"We should adopt democracy, not as a political model, but as a culture dominating every field of our lives," the statement says.
* * *
Such sentiments may have seemed credible when Erdogan’s Justice and Development Party (AKP) first won power in 2002. Although Erdogan’s roots were in Islamist politics, his party won after embracing secularism and espousing a platform promoting European Union membership, economic liberalization, and human rights reforms. But today, many former allies won over by these pledges doubt that the AKP still intends to take Turkey in this direction.
Until recently, Suat Kiniklioglu, the director of the Center for Strategic Communication, an Ankara-based think tank, was among the AKP’s liberal allies. He was member of Parliament from the party between 2007 and 2011, and served on its executive committee until 2012. He broke with AKP the same year over concerns about their commitment to democracy. Now, he says, Erdogan is moving Turkey toward "an authoritarian state colored by Islamist values."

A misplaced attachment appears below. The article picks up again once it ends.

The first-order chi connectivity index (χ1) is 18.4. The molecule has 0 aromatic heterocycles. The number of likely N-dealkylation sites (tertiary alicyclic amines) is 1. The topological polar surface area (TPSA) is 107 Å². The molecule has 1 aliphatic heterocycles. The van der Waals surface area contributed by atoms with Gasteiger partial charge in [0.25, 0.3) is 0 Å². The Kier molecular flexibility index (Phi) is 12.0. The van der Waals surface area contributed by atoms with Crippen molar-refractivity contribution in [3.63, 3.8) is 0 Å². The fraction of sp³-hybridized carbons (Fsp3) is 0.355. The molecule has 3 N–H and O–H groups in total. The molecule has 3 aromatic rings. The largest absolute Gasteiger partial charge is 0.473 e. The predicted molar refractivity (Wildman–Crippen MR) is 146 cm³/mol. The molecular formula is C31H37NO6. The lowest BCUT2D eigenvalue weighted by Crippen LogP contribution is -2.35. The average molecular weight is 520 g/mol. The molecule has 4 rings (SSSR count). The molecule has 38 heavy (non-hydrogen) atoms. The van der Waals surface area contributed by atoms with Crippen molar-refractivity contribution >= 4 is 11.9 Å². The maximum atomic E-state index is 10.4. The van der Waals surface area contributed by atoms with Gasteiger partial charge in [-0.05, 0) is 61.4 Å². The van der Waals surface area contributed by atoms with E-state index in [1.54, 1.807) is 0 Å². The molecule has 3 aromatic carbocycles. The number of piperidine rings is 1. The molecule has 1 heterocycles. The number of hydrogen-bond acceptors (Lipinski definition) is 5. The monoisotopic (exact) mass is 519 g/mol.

In Erdogan’s early years in power, Kiniklioglu says, the prime minister governed differently. Policy matters were more open to debate, and the prime minister was willing to compromise. He was much more constructive and very careful about forming an alliance with democrats, liberals and former center rightists," Kiniklioglu says. "He had his own values but he was always aware of the need to compromise and work within the system."
The change, Kiniklioglu believes, came after a 2010 constitutional referendum that allowed for the reordering of the top levels of the judiciary. Erdogan’s proposals passed with a resounding 58 percent of the vote. In reforming the trenchantly secularist top courts, Turks elected to remove the last firewall of the Kemalist state established in 1923. At the same time, the vote gave Erdogan’s political project an overwhelming show of public support. An even more dramatic shift occurred in May 2013, when Erdogan strongly supported the police as they crushed massive anti-government protests across the country, causing eight deaths.